`[seancorfield/next.jdbc "1.0.409"] [org.postgresql/postgresql "42.2.10"]`

then restart the REPL and you should be able to load in the library like before/

`(require '[next.jdbc :as jdbc])` Try connecting to your database (all the functions we use are outlined here) `(jdbc/get-datasource {:dbtype "postgresql" :dbname "trader" :user "postgres" :password "postgres"})`

The above assumes your database is called trader and the default postgres user has access to it (which they probably do). This is going to change in the future for security reasons, but for now it shouldn't be a problem. If you got no errors, you got no problems! Next we want to create a table that'll store the candlestick values for specific pairs and intervals. You can do this in your a Postgres session in a separate terminal or put it in a function like I did below

`(jdbc/execute! (jdbc/get-datasource {:dbtype "postgresql" :dbname "trader" :user "postgres" :password "postgres"}) [(str "CREATE TABLE IF NOT EXISTS " symbol interval " ( open_time bigint PRIMARY KEY, open numeric(14,8) not null, high numeric(14,8) not null, low numeric(14,8) not null, close_time bigint not null, volume numeric(16,8) not null, close numeric(14,8) not null, quote_asset_volume numeric(16,8) not null, number_of_trades int not null, taker_buy_base_asset_volume numeric(16,8) not null, taker_buy_quote_asset_volume numeric(16,8) not null, ignore numeric(16,8) not null );")])`

Where `symbol` and `interval` stand for the values you want to lookup. I chose to make the open_time the primary key, because it'll always be unique, but it could just as easily be the close_time as well. All the other value types I just kind of eyeballed for the minimum I could get away with. For about 280,000 rows (which is all the BTCUSDT 5 minute candlestick data) it takes up 43 MB. I don't know if that's especially good, but it's manageable for me.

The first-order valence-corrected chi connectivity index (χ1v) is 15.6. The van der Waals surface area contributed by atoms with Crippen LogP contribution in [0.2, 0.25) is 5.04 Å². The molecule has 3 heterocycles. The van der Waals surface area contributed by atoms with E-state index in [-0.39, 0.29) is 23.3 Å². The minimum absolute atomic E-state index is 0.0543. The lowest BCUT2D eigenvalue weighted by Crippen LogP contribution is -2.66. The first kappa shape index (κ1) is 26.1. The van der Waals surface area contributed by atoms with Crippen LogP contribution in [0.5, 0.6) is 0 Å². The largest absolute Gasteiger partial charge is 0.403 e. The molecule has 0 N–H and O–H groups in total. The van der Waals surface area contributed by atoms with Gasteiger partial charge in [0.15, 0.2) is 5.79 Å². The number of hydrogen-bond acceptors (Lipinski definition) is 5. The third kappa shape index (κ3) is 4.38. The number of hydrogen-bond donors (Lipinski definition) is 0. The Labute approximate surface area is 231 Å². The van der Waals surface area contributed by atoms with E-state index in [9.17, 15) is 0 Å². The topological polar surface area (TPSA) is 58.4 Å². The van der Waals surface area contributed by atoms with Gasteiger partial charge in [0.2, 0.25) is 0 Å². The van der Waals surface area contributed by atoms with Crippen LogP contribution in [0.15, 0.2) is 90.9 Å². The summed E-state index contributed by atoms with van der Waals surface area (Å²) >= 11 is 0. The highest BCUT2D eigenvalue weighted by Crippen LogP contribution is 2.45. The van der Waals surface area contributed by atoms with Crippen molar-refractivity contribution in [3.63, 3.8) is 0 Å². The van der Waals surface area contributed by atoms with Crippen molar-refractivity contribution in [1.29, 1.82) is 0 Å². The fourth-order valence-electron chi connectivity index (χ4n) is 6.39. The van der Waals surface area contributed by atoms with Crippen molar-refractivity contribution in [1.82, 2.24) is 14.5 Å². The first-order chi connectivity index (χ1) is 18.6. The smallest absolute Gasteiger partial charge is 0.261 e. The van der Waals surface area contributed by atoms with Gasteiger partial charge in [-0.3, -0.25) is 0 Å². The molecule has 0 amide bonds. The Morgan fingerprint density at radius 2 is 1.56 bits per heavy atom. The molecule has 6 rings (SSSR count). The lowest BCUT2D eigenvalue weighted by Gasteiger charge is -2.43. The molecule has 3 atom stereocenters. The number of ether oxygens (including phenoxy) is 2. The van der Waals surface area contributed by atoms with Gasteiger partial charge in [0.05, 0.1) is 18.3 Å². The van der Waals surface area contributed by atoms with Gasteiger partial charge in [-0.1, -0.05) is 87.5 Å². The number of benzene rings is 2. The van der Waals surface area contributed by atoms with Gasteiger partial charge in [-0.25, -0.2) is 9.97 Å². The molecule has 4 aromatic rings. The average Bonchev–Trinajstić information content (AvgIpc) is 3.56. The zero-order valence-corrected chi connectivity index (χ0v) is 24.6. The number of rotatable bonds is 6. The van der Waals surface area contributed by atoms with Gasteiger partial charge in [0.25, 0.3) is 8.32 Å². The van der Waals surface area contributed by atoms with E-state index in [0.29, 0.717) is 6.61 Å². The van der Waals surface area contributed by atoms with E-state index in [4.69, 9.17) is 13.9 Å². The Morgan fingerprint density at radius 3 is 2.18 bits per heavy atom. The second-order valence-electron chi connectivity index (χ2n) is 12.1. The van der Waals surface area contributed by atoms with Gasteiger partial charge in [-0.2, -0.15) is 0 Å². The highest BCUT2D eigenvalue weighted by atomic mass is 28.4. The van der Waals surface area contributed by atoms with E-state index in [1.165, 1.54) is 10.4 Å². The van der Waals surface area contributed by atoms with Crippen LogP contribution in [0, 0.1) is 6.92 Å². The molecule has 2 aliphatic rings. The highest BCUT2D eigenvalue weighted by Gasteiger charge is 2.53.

Now we have the database setup, we need to format the data we get into something the database can ingest. Remember how our response was a stringified JSON array of arrays? Well conveniently that can be tranformed to a Clojure vector of vectors, using the edn library, which can look something like this in REPL

`(require '[clojure.edn :as edn]) (edn/read-string ((client/get "https://api.binance.com/api/v3/klines" {:query-params {:symbol "BTCUSDT" :interval "5m"}}) :body))`

which should print out a vector with 500 vectors full of string values. See any potential issues with that? We'll get to it in a bit.

So now we have 500 rows worth of data that we want to insert into the database. Rooting around in the SQL section of next.jdbc, I found a pretty cool function for inserting lots of data at once called insert-multi!. This naughty little function lets us provide a sequence (can be a vector or a list or any iterable) of column names and a vector of vectors of data, and it generates a single SQL statement that is then sent to the database (in our case 500 insert statements). The connectable is a database object, which is what was returned from the jdbc/get-datasource function, and the table is the name of the table we're connecting to. So it would look something like this